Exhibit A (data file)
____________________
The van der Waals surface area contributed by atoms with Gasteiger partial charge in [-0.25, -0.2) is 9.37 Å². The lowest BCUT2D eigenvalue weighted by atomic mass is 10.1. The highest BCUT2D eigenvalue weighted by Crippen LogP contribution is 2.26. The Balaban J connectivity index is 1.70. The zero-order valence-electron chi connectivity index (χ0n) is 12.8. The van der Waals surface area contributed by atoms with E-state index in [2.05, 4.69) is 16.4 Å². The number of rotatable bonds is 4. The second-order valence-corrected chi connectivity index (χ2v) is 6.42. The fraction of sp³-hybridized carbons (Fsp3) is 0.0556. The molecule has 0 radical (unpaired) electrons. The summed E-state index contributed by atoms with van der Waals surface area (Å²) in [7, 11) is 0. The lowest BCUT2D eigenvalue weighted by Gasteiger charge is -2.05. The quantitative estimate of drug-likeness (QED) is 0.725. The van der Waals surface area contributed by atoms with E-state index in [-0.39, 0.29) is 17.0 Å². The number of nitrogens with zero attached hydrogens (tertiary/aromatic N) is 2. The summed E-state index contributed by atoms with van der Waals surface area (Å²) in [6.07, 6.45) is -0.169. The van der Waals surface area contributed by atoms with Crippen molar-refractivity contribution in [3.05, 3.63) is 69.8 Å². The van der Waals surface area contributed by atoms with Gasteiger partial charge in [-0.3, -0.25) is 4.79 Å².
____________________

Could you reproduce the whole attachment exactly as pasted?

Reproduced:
The van der Waals surface area contributed by atoms with Gasteiger partial charge in [-0.25, -0.2) is 9.37 Å². The lowest BCUT2D eigenvalue weighted by atomic mass is 10.1. The highest BCUT2D eigenvalue weighted by Crippen LogP contribution is 2.26. The Balaban J connectivity index is 1.70. The zero-order valence-electron chi connectivity index (χ0n) is 12.8. The van der Waals surface area contributed by atoms with E-state index in [2.05, 4.69) is 16.4 Å². The number of rotatable bonds is 4. The second-order valence-corrected chi connectivity index (χ2v) is 6.42. The fraction of sp³-hybridized carbons (Fsp3) is 0.0556. The molecule has 0 radical (unpaired) electrons. The summed E-state index contributed by atoms with van der Waals surface area (Å²) in [7, 11) is 0. The lowest BCUT2D eigenvalue weighted by Gasteiger charge is -2.05. The quantitative estimate of drug-likeness (QED) is 0.725. The van der Waals surface area contributed by atoms with E-state index in [-0.39, 0.29) is 17.0 Å². The number of nitrogens with zero attached hydrogens (tertiary/aromatic N) is 2. The summed E-state index contributed by atoms with van der Waals surface area (Å²) in [6.07, 6.45) is -0.169. The van der Waals surface area contributed by atoms with Crippen molar-refractivity contribution in [3.05, 3.63) is 69.8 Å². The van der Waals surface area contributed by atoms with Gasteiger partial charge in [-0.3, -0.25) is 4.79 Å².